So three years in to Sailor Moon Crystal, we know what to expect with the latest installment. The disproportionate limbs and tediously long transformations are here to stay. Maybe I’ll piss off fans to admit I forward 50% of most transformation-laden episodes. But I still keep watching.
A year ago, a colleague found out I was photographing anime locations around Tokyo, so she suggested that I adapt some photos her friend did for Sailor Moon. As someone who gravitates towards the Shitamachi, the “Lower City”, I can imagine most of my cycling routes from Tokyo University, through Ueno and Asakusa, down Jimbocho, to Nihonbashi, to Ginza and finally to the canals of Fukagawa, where I used to live. But Sailor Moon’s location of Azabu-Juban in the posh, hilly south part of Tokyo is a black hole in my navigation map. With Doni’s permission, I borrowed her juxtaposed photos and screencaps and explored the history behind the places she found.
Azabu-Juban was established in 1962 (the Showa era) as a smaller neighbourhood in the Azabu area. Juban roughly translates to “the ten” and, in this case, refers to the samurai residences from the Edo period. The large fuedal properties have since been subdivided, but the area still has residential plots — a luxury in Tokyo. Despite its mega-city status, Tokyo still has rooted communities in all its namesake pockets, which begins with a commercial street for everyone to get their errands done. Ichinobashi to Sendaizaka is Azabu-juban’s shopping area and even boasted one of Tokyo’s only natural hot springs until 2009.
Located close to Tokyo’s embassy area, Azabu-Juban is one of Tokyo’s trendiest and most sought after residential neighbourhoods in Minato Ward. The area is also close to the Tokyo Tower, which features often in the Sailor Moon series, and commercial areas such as the Roppongi Hills mall, and Hiro-o.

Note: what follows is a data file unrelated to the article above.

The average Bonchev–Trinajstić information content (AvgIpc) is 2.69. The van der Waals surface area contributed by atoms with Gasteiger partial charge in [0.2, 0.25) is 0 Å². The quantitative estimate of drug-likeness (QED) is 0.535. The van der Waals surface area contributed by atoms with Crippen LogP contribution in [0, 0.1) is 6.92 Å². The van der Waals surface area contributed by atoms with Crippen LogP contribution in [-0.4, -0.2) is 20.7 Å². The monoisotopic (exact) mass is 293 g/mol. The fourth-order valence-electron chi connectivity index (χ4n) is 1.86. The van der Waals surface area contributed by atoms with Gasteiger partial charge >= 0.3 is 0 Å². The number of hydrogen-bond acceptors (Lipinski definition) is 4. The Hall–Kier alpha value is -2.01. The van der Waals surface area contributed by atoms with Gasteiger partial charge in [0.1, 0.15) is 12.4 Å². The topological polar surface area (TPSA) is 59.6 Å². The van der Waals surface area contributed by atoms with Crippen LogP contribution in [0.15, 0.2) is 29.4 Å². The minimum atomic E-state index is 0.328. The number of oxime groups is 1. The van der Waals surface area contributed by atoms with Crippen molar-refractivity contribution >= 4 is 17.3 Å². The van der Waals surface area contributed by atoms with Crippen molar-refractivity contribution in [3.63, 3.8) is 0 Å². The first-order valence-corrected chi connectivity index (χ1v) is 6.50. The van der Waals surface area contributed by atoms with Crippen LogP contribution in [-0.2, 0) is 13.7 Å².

This tiny park hosts an annual matsuri, festival, in August so you will find it on Google Maps under the name of the event 麻布十番納涼まつり. In fact, Azabu-Juban has its own neighbourhood website, complete with shops, restaurants, and events.
Shibuya has its Hachiko. Ikebukuro has its owl. Azabu-Juban has its Girl with the Red Shoes, said to be inspired by the Japanese nursery rhyme “Akai Kutsu” (Red Shoes), which in turn had further inspirations. The poem written in 1922 by Japanese poet Ujo Noguchi is popularly believed to be based on the life of the girl, Iwasaki Kimi, who died at the Toriikazu Church orphanage in Azabu. When Kimi’s mother, Kayo, married Shiro Suzuki and moved to Hokkaido, she arranged for her 3-year-old daughter to be adopted by American missionaries to spare her the harsh northern frontier. Kimi contracted tuberculosis just before her adopted family, the Hewitts, returned to the United States. At the time, tuberculosis was incurable, so the Hewitts left her with the church. Kimi died in 1911 at the age of 9 and her mother never found out even though she had moved back to Tokyo. It is said that Ujo Noguchi met Kimi’s stepfather, Shiro Suzuki. In 1973, Shiro and Kayo’s third daughter claimed that the girl in “Akai Kutsu” was her half-sister, Kimi.
The shrine Rei and her grandfather take care of has its real-life counterpart in the Azabu’s Hikawa Shrine (氷川神社). The kanji character for ice (氷) was replaced with the word for fire (火). Not only do they look alike, they also are pronounced exactly the same way: “hi” the name of the shrine remains the same.
Thanks to Doni, I placed another corner of Tokyo in my mental map of historical trends, economic shifts, and enduring little neighbourhood charms. If you have an area you’ve photographed and want written up, feel free to message me any time. 🙂
This Sailor Moon post is adapted from images posted on Doni’s blog with the author’s permission.
This post has been updated and was first published on Odigo on October 3, 2016.